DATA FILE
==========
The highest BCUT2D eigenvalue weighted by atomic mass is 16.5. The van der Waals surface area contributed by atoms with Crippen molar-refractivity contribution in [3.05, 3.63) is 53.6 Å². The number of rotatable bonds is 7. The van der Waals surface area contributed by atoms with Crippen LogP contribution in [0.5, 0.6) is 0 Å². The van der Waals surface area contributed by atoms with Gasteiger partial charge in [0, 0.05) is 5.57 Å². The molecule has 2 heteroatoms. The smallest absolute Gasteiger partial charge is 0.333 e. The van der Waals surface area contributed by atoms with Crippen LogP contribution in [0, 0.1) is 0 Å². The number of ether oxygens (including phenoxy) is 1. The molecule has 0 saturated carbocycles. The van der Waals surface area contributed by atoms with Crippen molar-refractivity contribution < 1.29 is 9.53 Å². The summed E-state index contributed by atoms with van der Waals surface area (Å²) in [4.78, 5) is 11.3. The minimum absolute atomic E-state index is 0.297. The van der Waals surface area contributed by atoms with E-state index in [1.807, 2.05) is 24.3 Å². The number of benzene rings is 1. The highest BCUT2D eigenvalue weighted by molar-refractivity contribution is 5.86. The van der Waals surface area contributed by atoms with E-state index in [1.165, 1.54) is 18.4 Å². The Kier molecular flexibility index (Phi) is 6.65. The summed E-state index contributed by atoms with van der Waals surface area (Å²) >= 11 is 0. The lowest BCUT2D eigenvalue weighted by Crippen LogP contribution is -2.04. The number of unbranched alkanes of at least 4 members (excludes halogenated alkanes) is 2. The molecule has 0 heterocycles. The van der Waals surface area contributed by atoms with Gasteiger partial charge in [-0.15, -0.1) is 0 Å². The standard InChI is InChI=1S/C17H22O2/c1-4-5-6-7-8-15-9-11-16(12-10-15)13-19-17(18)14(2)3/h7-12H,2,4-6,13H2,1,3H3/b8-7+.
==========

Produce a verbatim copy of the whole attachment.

The highest BCUT2D eigenvalue weighted by atomic mass is 16.5. The van der Waals surface area contributed by atoms with Crippen molar-refractivity contribution in [3.05, 3.63) is 53.6 Å². The number of rotatable bonds is 7. The van der Waals surface area contributed by atoms with Crippen LogP contribution in [0.5, 0.6) is 0 Å². The van der Waals surface area contributed by atoms with Gasteiger partial charge in [0, 0.05) is 5.57 Å². The molecule has 2 heteroatoms. The smallest absolute Gasteiger partial charge is 0.333 e. The van der Waals surface area contributed by atoms with Crippen LogP contribution in [0, 0.1) is 0 Å². The number of ether oxygens (including phenoxy) is 1. The molecule has 0 saturated carbocycles. The van der Waals surface area contributed by atoms with Crippen molar-refractivity contribution < 1.29 is 9.53 Å². The summed E-state index contributed by atoms with van der Waals surface area (Å²) in [4.78, 5) is 11.3. The minimum absolute atomic E-state index is 0.297. The van der Waals surface area contributed by atoms with E-state index in [1.807, 2.05) is 24.3 Å². The number of benzene rings is 1. The highest BCUT2D eigenvalue weighted by molar-refractivity contribution is 5.86. The van der Waals surface area contributed by atoms with E-state index in [1.165, 1.54) is 18.4 Å². The Kier molecular flexibility index (Phi) is 6.65. The summed E-state index contributed by atoms with van der Waals surface area (Å²) >= 11 is 0. The lowest BCUT2D eigenvalue weighted by Crippen LogP contribution is -2.04. The number of unbranched alkanes of at least 4 members (excludes halogenated alkanes) is 2. The molecule has 0 heterocycles. The van der Waals surface area contributed by atoms with Gasteiger partial charge in [-0.15, -0.1) is 0 Å². The standard InChI is InChI=1S/C17H22O2/c1-4-5-6-7-8-15-9-11-16(12-10-15)13-19-17(18)14(2)3/h7-12H,2,4-6,13H2,1,3H3/b8-7+.